Hewlett-Packard shares inched up Monday on news that the company has completed its merger with Compaq. Shares rose 78 U.S. cents, or 4.47 percent, to close at $18.22 as company stock traded under the new ticker symbol HPQ on the New York Stock Exchange.
In anticipation of the merger’s completion, analyst Sanford C. Bernstein had boosted the company’s rating from market perform to outperform, but Bear Sterns analyst Andrew Neff kept the company’s rating at neutral in a research note issued Monday.
The mixed reactions reflect a variety of concerns among analysts. Even though the merger created a US$22 billion computing powerhouse, the company still faces an uphill climb in a marketplace hit hard by the sagging economy and still struggling to right itself. And there is no guarantee that the new HP will operate any better than the old one did.
One factor stoking the fires of uncertainty is an impending 10 percent reduction in HP’s workforce, which will leave 15,000 people without a job and surely will influence the company’s financial picture in the months to come.
In addition, Aberdeen Group chief research officer Peter Kastner told the E-Commerce Times that he expects a “major upheaval in the company’s sales force” will put a different team of people in front of customers.
Kastner noted that the two companies’ top accounts “are largely exclusive” and that some accounts that once were ranked as Tier 1 “will be dropped down to Tier 2.” Such a move could anger affected customers.
The merger also will open the door for Compaq customers, if they are big enough, to renegotiate the legal terms of their relationships. Customers will get “new master contracts from HP,” according to Kastner.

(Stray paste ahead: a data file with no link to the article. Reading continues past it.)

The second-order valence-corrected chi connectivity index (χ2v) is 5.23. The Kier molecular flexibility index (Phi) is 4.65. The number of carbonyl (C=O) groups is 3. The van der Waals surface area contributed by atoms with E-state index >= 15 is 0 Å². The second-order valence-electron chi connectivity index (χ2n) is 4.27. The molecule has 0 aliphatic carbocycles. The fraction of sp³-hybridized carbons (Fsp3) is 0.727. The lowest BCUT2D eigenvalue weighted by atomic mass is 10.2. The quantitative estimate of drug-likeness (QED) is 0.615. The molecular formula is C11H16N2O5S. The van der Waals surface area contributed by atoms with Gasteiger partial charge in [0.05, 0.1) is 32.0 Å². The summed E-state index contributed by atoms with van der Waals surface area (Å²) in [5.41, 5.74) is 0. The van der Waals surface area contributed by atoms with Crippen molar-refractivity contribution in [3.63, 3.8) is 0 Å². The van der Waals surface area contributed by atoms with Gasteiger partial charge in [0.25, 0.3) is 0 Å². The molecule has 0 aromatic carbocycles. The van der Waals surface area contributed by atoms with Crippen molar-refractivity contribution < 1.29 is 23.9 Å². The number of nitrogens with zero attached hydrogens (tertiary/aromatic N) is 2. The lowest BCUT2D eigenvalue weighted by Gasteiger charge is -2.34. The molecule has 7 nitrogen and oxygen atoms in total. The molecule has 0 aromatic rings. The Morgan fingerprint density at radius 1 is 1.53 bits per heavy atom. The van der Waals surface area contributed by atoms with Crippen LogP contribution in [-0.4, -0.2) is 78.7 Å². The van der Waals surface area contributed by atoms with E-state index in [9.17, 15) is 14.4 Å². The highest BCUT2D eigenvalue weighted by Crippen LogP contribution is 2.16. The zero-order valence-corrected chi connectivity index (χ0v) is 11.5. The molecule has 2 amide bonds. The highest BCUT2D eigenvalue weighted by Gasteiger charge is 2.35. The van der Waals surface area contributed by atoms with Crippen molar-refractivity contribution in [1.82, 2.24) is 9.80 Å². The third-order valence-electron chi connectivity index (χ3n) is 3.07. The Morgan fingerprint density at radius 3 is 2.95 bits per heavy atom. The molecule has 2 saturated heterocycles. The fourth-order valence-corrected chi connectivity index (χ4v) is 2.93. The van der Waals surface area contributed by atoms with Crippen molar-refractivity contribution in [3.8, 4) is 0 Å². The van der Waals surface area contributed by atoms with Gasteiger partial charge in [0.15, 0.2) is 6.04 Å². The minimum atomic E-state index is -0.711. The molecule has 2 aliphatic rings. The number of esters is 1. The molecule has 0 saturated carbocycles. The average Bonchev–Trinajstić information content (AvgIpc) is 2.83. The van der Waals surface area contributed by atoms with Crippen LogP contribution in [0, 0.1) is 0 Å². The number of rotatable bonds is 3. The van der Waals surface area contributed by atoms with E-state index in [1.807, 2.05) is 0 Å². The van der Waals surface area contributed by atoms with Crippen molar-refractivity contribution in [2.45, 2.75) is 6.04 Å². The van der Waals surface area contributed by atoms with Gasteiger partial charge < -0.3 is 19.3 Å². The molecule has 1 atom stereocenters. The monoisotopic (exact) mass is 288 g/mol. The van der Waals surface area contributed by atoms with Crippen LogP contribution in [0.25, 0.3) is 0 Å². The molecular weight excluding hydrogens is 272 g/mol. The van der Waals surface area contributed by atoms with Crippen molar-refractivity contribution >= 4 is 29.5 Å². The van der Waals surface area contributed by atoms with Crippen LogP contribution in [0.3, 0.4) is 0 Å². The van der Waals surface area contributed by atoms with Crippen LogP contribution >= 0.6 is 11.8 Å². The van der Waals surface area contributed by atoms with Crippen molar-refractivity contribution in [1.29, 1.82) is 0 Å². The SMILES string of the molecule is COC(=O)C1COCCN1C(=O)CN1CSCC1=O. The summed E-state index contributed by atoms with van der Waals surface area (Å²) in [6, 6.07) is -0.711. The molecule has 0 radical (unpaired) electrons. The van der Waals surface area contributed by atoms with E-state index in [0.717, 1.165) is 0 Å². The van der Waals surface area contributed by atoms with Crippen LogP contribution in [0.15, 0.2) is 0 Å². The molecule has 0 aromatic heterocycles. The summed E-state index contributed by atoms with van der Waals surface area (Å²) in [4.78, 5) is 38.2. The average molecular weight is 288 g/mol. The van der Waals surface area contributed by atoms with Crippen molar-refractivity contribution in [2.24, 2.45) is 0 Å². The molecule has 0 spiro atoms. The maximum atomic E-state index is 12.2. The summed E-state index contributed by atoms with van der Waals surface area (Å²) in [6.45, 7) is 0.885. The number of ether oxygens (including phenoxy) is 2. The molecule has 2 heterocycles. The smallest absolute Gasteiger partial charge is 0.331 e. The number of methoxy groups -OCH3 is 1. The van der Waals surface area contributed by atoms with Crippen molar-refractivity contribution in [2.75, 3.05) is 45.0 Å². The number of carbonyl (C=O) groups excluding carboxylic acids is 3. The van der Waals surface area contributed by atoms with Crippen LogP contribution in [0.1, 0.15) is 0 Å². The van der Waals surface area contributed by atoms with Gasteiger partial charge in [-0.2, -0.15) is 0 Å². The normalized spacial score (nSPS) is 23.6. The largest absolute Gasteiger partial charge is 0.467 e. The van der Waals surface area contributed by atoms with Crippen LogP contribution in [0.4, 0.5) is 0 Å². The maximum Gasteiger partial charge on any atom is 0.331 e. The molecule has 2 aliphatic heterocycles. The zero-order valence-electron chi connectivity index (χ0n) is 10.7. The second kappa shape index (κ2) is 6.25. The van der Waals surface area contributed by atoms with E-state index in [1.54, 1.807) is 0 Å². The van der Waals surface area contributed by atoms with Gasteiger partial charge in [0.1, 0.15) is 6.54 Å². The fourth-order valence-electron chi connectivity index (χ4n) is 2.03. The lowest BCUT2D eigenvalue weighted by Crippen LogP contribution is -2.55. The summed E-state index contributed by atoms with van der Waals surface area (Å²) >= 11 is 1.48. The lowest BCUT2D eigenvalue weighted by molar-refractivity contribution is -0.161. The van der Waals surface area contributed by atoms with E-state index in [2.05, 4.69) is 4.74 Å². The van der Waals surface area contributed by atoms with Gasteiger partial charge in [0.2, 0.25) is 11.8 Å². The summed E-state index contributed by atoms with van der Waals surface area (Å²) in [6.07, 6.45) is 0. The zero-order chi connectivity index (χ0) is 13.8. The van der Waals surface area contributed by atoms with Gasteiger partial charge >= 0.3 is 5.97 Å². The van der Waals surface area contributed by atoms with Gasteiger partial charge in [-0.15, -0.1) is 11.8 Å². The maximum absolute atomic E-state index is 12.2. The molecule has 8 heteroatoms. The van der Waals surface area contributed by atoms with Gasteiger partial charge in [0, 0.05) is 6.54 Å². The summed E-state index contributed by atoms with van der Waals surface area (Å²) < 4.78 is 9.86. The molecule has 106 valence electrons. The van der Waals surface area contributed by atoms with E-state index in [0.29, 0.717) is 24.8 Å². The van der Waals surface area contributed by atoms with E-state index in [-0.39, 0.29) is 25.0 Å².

Clouds on Horizon
Moreover, HP executives are likely to be plagued by a cloud of legal and regulatory review following the public beating they took over the merger vote.
“Enough stuff came out in court to certainly color [HP’s actions]. HP will have to do a lot to dig out,” Giga Information Group analyst Rob Enderle told the E-Commerce Times.
Disgruntled former board member Walter Hewlett had accused executives, particularly HP CEO Carly Fiorina, of improperly influencing the votes of major shareholders, including Deutsche Bank.
Fiorina and other executives held an eleventh-hour meeting with Deutsche Bank decision makers and vowed in e-mail messages to do what was necessary to convince them to vote for the merger, but Hewlett failed to prove any wrongdoing, according to Delaware Judge William Chandler.
Federal Probe Continues
The U.S. Securities & Exchange Commission and federal prosecutors in New York launched separate probes into the voting process, although the SEC said late last week that it is dropping its investigation.
Enderle noted that the federal prosecutors will have more time than Walter Hewlett did to investigate how HP executives might have used their influence in the voting process. And Kastner pointed out that the U.S. attorney’s investigation is “potentially the most troubling” because it is “potentially criminal.”.
“Anything that distracts management will take away from the end result,” he said.
The newly merged company must find its way through the investigative mire if it is to emerge steady and relatively unscathed.